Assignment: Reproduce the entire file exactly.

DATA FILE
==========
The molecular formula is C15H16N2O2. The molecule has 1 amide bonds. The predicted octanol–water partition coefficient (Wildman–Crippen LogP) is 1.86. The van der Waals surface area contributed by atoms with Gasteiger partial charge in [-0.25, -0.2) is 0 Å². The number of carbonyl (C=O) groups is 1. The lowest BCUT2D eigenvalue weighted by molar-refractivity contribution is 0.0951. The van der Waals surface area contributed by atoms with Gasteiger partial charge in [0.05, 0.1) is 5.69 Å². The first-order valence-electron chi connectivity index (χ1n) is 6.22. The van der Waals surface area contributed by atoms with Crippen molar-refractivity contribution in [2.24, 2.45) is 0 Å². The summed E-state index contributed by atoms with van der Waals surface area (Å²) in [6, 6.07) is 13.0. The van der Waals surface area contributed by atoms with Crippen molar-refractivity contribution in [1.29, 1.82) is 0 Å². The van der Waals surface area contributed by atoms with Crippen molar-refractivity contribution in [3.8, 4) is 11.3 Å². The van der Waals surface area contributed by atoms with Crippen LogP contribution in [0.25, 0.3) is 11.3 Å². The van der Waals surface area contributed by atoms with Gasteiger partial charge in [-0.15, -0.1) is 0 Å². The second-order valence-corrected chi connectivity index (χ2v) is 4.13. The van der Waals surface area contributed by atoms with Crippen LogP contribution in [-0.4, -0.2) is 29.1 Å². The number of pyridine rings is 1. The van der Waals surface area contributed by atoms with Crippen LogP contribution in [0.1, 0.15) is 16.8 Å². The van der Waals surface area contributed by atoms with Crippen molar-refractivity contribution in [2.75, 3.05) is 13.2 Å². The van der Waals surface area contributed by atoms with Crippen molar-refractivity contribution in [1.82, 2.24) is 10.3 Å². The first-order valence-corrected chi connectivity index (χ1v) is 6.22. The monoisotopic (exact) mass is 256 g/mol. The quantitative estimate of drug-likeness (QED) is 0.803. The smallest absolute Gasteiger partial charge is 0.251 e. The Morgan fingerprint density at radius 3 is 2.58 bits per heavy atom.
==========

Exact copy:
The molecular formula is C15H16N2O2. The molecule has 1 amide bonds. The predicted octanol–water partition coefficient (Wildman–Crippen LogP) is 1.86. The van der Waals surface area contributed by atoms with Gasteiger partial charge in [-0.25, -0.2) is 0 Å². The number of carbonyl (C=O) groups is 1. The lowest BCUT2D eigenvalue weighted by molar-refractivity contribution is 0.0951. The van der Waals surface area contributed by atoms with Gasteiger partial charge in [0.05, 0.1) is 5.69 Å². The first-order valence-electron chi connectivity index (χ1n) is 6.22. The van der Waals surface area contributed by atoms with Crippen molar-refractivity contribution in [2.24, 2.45) is 0 Å². The summed E-state index contributed by atoms with van der Waals surface area (Å²) in [6, 6.07) is 13.0. The van der Waals surface area contributed by atoms with Crippen molar-refractivity contribution in [1.29, 1.82) is 0 Å². The van der Waals surface area contributed by atoms with Crippen molar-refractivity contribution in [3.8, 4) is 11.3 Å². The van der Waals surface area contributed by atoms with Crippen LogP contribution in [0.25, 0.3) is 11.3 Å². The van der Waals surface area contributed by atoms with Gasteiger partial charge in [-0.15, -0.1) is 0 Å². The second-order valence-corrected chi connectivity index (χ2v) is 4.13. The van der Waals surface area contributed by atoms with Crippen LogP contribution in [-0.4, -0.2) is 29.1 Å². The number of pyridine rings is 1. The van der Waals surface area contributed by atoms with Crippen LogP contribution in [0.1, 0.15) is 16.8 Å². The van der Waals surface area contributed by atoms with Crippen molar-refractivity contribution in [2.75, 3.05) is 13.2 Å². The van der Waals surface area contributed by atoms with Crippen molar-refractivity contribution in [1.82, 2.24) is 10.3 Å². The first-order valence-corrected chi connectivity index (χ1v) is 6.22. The monoisotopic (exact) mass is 256 g/mol. The quantitative estimate of drug-likeness (QED) is 0.803. The smallest absolute Gasteiger partial charge is 0.251 e. The Morgan fingerprint density at radius 3 is 2.58 bits per heavy atom.